The 32nd Meeting of the Convergence Council of the West African Monetary Zone (WAMZ) opened in Accra yesterday with a call on member countries to find innovative ways of financing economic infrastructure without adversely affecting national budgets.
“We have to identify those developments that derail fiscal policy implementation in member countries and relate them to our overall objective,” the Vice-President, Mr Kwesi Bekoe Amissah-Arthur, who made the call, urged.
Mr Amissah-Arthur advocated that regional projects should be undertaken with private sector participation, noting that, that might require harmonisation of investment laws in the zone.
The meeting is an assembly of Finance, Trade and Foreign ministers and governors of Central Banks of the WAMZ. It is held twice a year to deliberate on the progress of the zone towards the launching of a Monetary Union and common currency.
A new chairman for the council will be elected at the meeting to replace Nigeria’s Minister of State for Finance, Dr Yerima Lawan Ngama.
The idea of a monetary zone was born on April 20, 2000 during a meeting of six West African countries as a fast track approach to regional integration.
The countries—Ghana, the Gambia, Liberia, Guinea, Nigeria and Sierra Leone, therefore, signed the ‘Accra Declaration’ which spurred institutional arrangements and also defined the aims of the zone in addition to an action plan to ensure the speedy implementation of their resolve.
In the long term, the ambition of the regional leaders is to merge the CFA Franc zone with the WAMZ to form a single monetary zone for West Africa.
But 13 years down the lane, the six countries are yet to reach their goal. The launch of a single currency has been re-scheduled thrice—November 2002, January 2003 and July, 2005.
The inability of the member states to improve and sustain their performance on the convergence criteria has been the key challenge of the WAMZ mission.
None of the six countries, till date, has been able to meet primary convergence criteria, including single digit inflation and reducing budget deficits to not more than four per cent and a minimum of three months import cover.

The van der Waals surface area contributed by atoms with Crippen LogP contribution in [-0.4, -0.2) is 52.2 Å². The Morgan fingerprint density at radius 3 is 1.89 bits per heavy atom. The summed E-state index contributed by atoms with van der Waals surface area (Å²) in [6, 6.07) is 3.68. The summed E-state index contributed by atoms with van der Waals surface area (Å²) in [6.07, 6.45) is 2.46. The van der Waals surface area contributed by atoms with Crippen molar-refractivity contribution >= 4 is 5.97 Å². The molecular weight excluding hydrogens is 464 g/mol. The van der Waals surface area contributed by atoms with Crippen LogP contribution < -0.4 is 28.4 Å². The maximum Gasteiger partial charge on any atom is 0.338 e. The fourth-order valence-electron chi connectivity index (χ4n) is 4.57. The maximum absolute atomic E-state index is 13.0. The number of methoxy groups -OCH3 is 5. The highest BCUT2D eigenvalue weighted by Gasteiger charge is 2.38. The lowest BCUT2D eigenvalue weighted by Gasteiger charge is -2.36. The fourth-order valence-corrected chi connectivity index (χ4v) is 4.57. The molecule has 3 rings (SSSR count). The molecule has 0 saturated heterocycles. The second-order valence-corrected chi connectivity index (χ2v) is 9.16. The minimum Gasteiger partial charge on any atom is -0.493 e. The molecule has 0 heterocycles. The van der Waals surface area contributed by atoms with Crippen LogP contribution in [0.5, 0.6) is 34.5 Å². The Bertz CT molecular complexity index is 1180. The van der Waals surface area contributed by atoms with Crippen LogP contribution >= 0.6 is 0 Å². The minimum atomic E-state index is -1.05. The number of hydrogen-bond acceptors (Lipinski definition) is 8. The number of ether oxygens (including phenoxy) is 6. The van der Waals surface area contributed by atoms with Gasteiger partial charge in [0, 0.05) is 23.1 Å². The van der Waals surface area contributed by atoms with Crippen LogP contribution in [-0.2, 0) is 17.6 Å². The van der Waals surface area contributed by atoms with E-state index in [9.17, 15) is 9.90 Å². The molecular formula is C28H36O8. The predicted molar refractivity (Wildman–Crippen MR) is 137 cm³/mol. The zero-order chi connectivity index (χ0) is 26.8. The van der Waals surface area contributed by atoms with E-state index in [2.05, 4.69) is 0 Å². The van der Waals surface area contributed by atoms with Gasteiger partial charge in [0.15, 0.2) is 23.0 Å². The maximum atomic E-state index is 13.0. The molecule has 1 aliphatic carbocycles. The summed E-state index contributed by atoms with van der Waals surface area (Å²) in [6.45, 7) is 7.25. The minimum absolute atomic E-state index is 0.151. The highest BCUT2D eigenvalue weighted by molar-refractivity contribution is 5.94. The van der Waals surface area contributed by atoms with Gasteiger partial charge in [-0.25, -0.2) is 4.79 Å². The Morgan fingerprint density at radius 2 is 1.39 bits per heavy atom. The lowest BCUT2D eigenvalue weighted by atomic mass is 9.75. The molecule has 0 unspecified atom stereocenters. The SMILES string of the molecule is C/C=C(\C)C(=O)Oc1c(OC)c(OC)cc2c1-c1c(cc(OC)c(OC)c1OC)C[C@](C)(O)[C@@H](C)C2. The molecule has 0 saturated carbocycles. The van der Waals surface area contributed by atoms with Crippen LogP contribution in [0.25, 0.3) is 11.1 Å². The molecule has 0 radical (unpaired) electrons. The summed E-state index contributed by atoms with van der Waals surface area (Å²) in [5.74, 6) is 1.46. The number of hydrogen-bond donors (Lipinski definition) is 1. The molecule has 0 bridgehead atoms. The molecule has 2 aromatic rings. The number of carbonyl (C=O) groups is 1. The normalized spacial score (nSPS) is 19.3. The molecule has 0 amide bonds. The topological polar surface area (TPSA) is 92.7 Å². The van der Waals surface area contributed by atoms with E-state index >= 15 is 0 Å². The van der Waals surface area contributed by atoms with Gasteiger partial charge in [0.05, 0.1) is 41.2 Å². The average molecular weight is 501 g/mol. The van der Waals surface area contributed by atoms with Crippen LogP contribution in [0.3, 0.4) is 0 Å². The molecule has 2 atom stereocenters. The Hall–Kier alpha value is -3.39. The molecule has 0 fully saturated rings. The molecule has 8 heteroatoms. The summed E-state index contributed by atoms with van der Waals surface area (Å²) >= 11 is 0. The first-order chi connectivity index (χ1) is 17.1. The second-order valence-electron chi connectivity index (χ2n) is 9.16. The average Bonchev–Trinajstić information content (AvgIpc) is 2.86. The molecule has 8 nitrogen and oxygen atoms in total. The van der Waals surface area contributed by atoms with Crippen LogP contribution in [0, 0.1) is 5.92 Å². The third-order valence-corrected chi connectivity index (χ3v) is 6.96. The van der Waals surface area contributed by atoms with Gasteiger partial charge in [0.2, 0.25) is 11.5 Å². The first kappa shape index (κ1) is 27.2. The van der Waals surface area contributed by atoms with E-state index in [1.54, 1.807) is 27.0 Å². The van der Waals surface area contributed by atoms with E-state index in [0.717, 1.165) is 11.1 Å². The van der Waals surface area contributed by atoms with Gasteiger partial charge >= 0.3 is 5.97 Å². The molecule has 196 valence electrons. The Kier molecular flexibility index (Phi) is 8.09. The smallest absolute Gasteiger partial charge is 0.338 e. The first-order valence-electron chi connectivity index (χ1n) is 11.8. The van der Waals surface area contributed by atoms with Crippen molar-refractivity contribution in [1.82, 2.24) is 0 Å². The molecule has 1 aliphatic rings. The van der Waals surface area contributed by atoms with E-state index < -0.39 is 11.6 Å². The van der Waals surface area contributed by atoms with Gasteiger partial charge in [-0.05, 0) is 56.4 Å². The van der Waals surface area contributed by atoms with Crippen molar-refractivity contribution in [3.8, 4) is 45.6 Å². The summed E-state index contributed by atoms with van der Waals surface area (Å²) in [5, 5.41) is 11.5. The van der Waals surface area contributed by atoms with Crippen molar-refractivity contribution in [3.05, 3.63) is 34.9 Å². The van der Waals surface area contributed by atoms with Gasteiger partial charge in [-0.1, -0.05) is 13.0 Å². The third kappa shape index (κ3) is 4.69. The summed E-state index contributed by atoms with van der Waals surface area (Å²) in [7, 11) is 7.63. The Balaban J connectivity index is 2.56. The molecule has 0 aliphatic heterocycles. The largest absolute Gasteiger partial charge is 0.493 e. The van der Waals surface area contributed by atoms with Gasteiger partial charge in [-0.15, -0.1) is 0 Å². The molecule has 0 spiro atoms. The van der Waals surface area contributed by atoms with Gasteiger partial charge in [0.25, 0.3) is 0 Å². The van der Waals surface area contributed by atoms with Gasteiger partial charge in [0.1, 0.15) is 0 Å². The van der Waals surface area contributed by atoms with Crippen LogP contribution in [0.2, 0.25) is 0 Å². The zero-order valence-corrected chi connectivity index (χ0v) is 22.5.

Part of the problem, the Vice-President said, had to do with “the democratic convergence we have embarked upon and the associated electoral cycle.”
“Many of our countries have failed to meet some of the primary convergence criteria in elections, especially difficult to meet, is the cNontrol of the fiscal deficit. This is a fact that must be confronted,” he added.
With economic recession biting hard on the global economy, the Eurozone has been particularly hit, with Greece, Portugal and Spain struggling with massive economic downturn.
That, Mr Amissah-Arthur said, should guide the debates as the council deliberated to find a panacea to the problems confronting the achievement of a single monetary zone.
“One key lesson from the difficulties being encountered in the Eurozone is that a successful monetary union requires fiscal policy harmonisation,” he stated.
He reiterated Ghana’s commitment to the WAMZ project, which he stated was demonstrated by the country’s fulfillment of all its commitments.
Dr Yerima Lawan Ngama, the outgoing Chairman of the Council, admitted that while the achievements of the zone were impressive to date, “they are not sufficient for the launch of a monetary zone.”
“As we endeavour to put the project on a firmer footing, we should look at the future, not with trepidation but with optimism and the audacity to believe that if we resolve to turn the challenges into an opportunity, work harder together and adhere to the precepts of sound economic management, we can and must establish an enduring monetary zone,” he stated.
In a speech read on his behalf, the President of the Economic Community of West African States (ECOWAS) Commission, Dr Kadre Desire Ouedraogo, urged member countries of the regional body to implement fully the various protocols of the ECOWAS, especially the free movement of goods and people so that citizens of the sub-region could taste the benefits of being part of the body.